A scandalously talented stage performer, a practiced seductress of both men and women, and the flamboyant author of some of the greatest works of twentieth-century literature, Colette was our first true superstar. Now, in Judith Thurman's Secrets of the Flesh, Colette at last has a biography worthy of her dazzling reputation.
Having spent her childhood in the shadow of an overpowering mother, Colette escaped at age twenty into a turbulent marriage with the sexy, unscrupulous Willy--a literary charlatan who took credit for her bestselling Claudine novels. Weary of Willy's sexual domination, Colette pursued an extremely public lesbian love affair with a niece of Napoleon's. At forty, she gave birth to a daughter who bored her, at forty-seven she seduced her teenage stepson, and in her seventies she flirted with the Nazi occupiers of Paris, even though her beloved third husband, a Jew, had been arrested by the Gestapo. And all the while, this incomparable woman poured forth a torrent of masterpieces, including Gigi, Sido, Cheri, and Break of Day.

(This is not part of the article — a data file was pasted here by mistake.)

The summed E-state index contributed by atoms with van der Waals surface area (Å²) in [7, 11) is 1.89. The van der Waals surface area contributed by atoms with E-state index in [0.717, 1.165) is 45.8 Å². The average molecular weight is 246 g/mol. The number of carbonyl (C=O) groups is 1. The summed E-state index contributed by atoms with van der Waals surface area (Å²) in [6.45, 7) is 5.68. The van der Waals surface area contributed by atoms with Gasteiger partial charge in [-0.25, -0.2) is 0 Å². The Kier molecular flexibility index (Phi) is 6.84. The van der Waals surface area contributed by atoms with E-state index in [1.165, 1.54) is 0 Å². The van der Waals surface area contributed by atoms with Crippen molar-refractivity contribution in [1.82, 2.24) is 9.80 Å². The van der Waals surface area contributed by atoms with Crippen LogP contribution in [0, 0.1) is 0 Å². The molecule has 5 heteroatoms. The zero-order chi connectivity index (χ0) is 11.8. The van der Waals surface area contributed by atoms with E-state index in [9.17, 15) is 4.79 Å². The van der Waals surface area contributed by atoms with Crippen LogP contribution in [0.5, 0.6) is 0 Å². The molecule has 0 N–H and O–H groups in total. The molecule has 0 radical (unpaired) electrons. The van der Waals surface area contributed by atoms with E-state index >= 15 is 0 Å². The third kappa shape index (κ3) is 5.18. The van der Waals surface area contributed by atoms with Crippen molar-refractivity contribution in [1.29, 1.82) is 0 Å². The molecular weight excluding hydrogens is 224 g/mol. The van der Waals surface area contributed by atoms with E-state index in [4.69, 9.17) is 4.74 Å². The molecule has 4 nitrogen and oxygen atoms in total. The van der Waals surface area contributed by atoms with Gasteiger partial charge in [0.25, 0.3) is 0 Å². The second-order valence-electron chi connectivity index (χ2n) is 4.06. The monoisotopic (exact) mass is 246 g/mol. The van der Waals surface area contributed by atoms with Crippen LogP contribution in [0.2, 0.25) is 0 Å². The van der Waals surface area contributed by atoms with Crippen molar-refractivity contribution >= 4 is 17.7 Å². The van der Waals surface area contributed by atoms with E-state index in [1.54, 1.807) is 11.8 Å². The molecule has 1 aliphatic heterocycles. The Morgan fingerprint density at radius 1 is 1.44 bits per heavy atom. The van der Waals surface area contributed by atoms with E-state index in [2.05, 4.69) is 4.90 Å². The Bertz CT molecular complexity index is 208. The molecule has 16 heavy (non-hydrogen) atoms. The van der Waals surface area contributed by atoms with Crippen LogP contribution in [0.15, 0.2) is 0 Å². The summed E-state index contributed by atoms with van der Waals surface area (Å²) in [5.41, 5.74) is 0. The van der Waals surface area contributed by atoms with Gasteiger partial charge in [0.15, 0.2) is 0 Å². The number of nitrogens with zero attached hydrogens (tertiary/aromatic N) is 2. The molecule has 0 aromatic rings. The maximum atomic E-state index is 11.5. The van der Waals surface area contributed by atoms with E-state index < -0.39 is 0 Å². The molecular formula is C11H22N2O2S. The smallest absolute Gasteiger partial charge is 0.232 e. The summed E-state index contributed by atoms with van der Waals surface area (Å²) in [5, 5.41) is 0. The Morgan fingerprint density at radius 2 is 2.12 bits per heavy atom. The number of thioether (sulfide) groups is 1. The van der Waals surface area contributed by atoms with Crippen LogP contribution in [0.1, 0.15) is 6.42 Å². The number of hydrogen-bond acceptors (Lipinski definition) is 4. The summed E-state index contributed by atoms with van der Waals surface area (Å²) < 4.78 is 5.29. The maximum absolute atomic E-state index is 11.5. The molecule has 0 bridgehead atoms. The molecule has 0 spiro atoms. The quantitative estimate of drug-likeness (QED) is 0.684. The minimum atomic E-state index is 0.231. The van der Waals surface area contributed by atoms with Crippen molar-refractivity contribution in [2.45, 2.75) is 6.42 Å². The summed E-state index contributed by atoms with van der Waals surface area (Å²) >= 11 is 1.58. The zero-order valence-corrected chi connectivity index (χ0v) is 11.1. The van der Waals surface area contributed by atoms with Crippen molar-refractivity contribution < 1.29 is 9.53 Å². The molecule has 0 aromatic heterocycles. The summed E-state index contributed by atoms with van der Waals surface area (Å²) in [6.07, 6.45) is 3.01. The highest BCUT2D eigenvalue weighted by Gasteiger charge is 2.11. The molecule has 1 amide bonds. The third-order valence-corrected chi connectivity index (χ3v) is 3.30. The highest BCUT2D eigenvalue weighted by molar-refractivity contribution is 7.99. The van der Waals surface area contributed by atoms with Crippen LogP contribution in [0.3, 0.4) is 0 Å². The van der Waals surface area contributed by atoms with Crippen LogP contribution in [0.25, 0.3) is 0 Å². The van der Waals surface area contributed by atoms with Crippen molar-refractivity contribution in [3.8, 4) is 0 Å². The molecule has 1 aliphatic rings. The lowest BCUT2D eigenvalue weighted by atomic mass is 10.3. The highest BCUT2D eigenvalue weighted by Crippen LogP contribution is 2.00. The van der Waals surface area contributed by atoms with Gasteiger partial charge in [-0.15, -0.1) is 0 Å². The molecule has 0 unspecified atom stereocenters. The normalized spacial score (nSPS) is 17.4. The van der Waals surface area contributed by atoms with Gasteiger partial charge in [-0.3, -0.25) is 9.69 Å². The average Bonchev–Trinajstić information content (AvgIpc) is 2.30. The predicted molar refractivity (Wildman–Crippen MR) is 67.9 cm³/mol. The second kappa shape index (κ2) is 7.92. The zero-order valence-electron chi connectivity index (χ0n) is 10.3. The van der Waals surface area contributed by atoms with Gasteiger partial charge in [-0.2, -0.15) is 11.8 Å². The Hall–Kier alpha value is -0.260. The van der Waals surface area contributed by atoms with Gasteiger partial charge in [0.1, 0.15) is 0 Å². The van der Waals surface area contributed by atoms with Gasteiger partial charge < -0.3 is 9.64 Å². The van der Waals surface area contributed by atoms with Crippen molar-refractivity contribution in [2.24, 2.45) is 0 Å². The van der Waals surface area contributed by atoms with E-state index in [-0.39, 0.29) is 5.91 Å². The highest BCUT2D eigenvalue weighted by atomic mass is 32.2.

Judith Thurman, author of the National Book Award-winning biography of Isak Dinesen, portrays Colette as a thoroughly modern woman: frank in her desires, fierce in her passions, forever reinventing herself. Rich with delicious gossip and intimate revelations, shimmering with grace and intelligence, Secrets of the Flesh is one of the great biographies of our time.
About the Author
Judith Thurman lives in New York City. From the Hardcover edition.
"THE MOST IMPRESSIVE AND FASCINATING BOOK OF THE . . . SEASON. NO NOVEL, NO MEMOIR, NO OTHER BIOGRAPHY DISPLAYS SUCH INSIGHT AND VITALITY. . . . Through deft observation, research, and beautiful writing, Thurman brings alive one of the most astonishing writers and women ever to stride this earth."
"[Colette] has been the subject of . . . a half-dozen significant biographies over the past thirty years. Yet this one by Judith Thurman will be hard to top. . . . Its prose is smoothly urbane, at times aphoristic, always captivating."
--The Washington Post Book World
"IT WILL STAND AS LITERATURE IN ITS OWN RIGHT."
The New York Times